“I thought it was more interesting to see what makes a serial killer in real life, rather than turning him into a comic book supervillain,” says Fincher of the 10-part show, which is really about the birth of psychological profiling. “I thought a show based on conversations with the monster could be compelling, maybe in a new way. I was interested in the idea of not imbuing these creatures with a mythological power over us.”

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Charlize Theron and David Fincher, ‘Mindhunter’ delves into the darker corners of the criminal mind

Meredith Blake
October 12, 2017
Los Angeles Times

To meet Jonathan Groff and Holt McCallany, stars of the Netflix series “Mindhunter,” you’d never suspect they recently spent 10 long months consumed with the darkest reaches of the human psyche.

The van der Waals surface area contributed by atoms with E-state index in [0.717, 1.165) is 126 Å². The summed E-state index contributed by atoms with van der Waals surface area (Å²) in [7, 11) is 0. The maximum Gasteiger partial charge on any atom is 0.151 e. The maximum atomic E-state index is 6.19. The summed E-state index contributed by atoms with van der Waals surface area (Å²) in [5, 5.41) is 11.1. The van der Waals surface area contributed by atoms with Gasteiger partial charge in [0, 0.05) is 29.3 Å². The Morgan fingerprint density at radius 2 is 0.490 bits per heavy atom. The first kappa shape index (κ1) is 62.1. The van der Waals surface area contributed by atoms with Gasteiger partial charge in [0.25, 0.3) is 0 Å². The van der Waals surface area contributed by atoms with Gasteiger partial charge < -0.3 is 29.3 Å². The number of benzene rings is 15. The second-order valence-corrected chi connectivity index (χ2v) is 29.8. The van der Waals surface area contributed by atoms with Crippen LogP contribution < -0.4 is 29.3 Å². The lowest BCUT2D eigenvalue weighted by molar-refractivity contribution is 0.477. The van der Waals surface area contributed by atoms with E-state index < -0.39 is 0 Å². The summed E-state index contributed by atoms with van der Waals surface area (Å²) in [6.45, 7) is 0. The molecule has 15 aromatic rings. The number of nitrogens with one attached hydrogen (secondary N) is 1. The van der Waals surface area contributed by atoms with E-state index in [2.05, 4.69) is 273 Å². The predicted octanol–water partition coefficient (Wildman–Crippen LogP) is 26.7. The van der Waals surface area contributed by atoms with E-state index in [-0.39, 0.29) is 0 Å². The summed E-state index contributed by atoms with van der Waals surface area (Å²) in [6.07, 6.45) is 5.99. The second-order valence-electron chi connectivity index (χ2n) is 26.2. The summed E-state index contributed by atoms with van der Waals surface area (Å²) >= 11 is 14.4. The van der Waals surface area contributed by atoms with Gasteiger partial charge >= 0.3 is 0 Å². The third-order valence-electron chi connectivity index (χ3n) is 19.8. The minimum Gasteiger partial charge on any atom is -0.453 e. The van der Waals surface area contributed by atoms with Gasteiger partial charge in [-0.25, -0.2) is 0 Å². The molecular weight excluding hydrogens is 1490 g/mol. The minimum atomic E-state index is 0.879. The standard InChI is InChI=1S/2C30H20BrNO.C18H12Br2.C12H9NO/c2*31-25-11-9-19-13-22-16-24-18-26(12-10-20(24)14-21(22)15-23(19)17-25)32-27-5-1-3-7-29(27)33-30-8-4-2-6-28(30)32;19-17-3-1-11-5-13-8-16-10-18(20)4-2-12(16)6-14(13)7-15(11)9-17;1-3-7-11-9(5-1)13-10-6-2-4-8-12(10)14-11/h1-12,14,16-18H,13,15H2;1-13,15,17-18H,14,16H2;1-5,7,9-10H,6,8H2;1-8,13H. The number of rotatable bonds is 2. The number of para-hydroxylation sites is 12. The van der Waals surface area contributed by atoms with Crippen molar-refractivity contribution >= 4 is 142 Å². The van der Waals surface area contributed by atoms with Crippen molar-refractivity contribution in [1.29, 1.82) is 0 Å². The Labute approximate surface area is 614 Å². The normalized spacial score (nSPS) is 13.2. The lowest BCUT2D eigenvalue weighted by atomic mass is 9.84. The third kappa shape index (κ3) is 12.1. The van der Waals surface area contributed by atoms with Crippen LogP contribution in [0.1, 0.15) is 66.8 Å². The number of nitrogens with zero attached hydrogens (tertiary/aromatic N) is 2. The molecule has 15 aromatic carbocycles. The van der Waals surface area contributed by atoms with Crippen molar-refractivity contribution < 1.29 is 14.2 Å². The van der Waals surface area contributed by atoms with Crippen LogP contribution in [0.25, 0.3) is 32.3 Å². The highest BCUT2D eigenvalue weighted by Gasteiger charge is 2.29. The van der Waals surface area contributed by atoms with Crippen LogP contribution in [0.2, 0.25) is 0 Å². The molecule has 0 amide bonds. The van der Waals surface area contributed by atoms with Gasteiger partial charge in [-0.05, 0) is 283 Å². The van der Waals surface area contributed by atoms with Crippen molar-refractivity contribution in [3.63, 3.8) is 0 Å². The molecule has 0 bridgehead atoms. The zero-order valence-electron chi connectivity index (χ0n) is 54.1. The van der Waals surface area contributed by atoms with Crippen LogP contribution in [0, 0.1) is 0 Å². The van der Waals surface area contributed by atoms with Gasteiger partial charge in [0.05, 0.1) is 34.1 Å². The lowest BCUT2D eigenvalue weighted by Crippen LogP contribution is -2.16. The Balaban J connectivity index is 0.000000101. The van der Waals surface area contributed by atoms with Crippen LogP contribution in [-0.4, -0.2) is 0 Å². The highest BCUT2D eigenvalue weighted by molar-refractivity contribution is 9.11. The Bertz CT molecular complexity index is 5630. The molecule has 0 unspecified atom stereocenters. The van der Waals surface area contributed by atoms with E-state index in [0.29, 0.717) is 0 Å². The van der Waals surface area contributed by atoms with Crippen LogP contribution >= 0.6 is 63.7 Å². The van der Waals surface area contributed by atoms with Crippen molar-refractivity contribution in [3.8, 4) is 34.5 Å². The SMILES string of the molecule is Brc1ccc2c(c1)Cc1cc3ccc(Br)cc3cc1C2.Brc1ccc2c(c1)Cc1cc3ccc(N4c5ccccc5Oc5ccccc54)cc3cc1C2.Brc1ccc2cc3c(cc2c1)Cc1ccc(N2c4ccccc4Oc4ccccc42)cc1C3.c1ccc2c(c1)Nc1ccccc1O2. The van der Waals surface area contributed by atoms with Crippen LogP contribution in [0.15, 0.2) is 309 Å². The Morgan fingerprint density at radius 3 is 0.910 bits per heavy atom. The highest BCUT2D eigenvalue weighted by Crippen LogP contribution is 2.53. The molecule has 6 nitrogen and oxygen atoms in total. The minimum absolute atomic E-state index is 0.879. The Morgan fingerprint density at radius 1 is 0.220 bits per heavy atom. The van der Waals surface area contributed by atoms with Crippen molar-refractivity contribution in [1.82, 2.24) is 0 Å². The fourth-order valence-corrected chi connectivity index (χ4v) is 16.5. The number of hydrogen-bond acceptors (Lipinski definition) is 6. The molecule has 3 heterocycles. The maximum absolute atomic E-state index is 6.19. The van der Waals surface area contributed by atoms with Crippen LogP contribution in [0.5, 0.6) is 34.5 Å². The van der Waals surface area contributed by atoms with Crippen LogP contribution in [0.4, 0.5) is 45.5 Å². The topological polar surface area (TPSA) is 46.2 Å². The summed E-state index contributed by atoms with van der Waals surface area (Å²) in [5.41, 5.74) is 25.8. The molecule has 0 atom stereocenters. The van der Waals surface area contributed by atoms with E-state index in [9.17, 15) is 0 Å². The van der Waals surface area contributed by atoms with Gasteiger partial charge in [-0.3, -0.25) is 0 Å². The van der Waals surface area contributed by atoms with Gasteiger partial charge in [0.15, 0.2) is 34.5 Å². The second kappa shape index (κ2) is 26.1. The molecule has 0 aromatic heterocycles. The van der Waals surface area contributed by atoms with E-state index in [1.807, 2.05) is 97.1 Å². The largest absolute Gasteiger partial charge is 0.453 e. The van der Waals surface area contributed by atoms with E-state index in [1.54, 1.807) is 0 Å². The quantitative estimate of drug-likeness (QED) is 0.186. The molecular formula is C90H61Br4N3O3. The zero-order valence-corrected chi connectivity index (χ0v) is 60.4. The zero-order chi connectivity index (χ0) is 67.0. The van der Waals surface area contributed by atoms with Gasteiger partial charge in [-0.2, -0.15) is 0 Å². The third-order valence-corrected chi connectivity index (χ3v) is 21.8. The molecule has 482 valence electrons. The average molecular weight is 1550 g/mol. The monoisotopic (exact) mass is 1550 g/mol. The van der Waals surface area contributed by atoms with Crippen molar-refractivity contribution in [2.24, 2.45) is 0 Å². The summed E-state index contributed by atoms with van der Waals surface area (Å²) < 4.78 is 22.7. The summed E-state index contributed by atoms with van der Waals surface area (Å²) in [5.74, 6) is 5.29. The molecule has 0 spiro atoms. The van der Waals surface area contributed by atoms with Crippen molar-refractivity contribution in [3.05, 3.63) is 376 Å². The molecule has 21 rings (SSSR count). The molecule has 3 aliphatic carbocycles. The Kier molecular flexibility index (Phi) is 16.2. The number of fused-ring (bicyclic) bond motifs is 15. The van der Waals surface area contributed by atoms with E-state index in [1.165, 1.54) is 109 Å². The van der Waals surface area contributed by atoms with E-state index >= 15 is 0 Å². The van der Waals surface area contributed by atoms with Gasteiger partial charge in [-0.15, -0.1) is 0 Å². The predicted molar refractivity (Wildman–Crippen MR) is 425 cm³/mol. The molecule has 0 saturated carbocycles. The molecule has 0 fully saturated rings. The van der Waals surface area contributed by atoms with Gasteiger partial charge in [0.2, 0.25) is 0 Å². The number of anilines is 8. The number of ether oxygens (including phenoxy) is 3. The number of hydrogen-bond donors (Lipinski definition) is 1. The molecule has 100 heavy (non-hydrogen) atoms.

Groff, a charmer known for playing the lead in HBO’s “Looking” and King George in the original Broadway version of “Hamilton,” laughs generously as McCallany, a seasoned character actor and gabby raconteur with a booming voice, shares a story about training to throw out the first pitch at a Mets game.

Yet given their obvious rapport, it’s easy to see why they were cast as the leads in “Mindhunter,” which debuts Friday. The psychological drama, executive produced by David Fincher and Charlize Theron, follows a pair of trailblazing FBI agents as they interrogate notorious real-life murderers in an effort to understand — and maybe prevent — the senseless urge to kill.

Groff stars as Holden Ford, a clean-cut but open-minded young agent intent on shaking up the hidebound agency, while McCallany plays Bill Tench, a cynical veteran who asks what might be the series’ central question: “How do we get ahead of crazy if we don’t know how crazy thinks?”

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Netflix debuts filmed-in-Pittsburgh ‘Mindhunter’